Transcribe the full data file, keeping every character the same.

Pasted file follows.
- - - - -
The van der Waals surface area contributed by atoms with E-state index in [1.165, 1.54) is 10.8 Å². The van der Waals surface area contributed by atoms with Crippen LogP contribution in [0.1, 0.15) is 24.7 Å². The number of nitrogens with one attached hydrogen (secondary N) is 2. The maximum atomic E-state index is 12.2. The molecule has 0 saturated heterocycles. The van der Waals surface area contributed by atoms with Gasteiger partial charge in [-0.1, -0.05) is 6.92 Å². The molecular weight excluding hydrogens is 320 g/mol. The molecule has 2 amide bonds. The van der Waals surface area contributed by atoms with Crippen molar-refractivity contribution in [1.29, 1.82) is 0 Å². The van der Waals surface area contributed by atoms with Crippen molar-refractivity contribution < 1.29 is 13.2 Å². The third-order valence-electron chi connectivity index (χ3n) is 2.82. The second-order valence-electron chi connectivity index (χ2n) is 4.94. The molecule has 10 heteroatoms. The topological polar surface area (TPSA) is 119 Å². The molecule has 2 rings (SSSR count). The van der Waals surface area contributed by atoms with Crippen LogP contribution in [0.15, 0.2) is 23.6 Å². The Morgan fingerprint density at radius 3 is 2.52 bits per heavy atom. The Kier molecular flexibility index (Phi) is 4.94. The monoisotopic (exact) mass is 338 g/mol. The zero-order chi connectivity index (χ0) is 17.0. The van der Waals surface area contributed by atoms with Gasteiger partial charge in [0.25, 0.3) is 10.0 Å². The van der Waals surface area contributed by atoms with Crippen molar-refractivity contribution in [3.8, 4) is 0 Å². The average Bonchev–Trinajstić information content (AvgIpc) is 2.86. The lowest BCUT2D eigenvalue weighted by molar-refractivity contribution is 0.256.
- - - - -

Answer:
The van der Waals surface area contributed by atoms with E-state index in [1.165, 1.54) is 10.8 Å². The van der Waals surface area contributed by atoms with Crippen LogP contribution in [0.1, 0.15) is 24.7 Å². The number of nitrogens with one attached hydrogen (secondary N) is 2. The maximum atomic E-state index is 12.2. The molecule has 0 saturated heterocycles. The van der Waals surface area contributed by atoms with Gasteiger partial charge in [-0.1, -0.05) is 6.92 Å². The molecular weight excluding hydrogens is 320 g/mol. The molecule has 2 amide bonds. The van der Waals surface area contributed by atoms with Crippen molar-refractivity contribution in [1.29, 1.82) is 0 Å². The van der Waals surface area contributed by atoms with Crippen molar-refractivity contribution < 1.29 is 13.2 Å². The third-order valence-electron chi connectivity index (χ3n) is 2.82. The second-order valence-electron chi connectivity index (χ2n) is 4.94. The molecule has 10 heteroatoms. The topological polar surface area (TPSA) is 119 Å². The molecule has 2 rings (SSSR count). The van der Waals surface area contributed by atoms with Crippen LogP contribution in [0.15, 0.2) is 23.6 Å². The Morgan fingerprint density at radius 3 is 2.52 bits per heavy atom. The Kier molecular flexibility index (Phi) is 4.94. The monoisotopic (exact) mass is 338 g/mol. The zero-order chi connectivity index (χ0) is 17.0. The van der Waals surface area contributed by atoms with Gasteiger partial charge in [0.25, 0.3) is 10.0 Å². The van der Waals surface area contributed by atoms with Crippen molar-refractivity contribution in [3.8, 4) is 0 Å². The average Bonchev–Trinajstić information content (AvgIpc) is 2.86. The lowest BCUT2D eigenvalue weighted by molar-refractivity contribution is 0.256.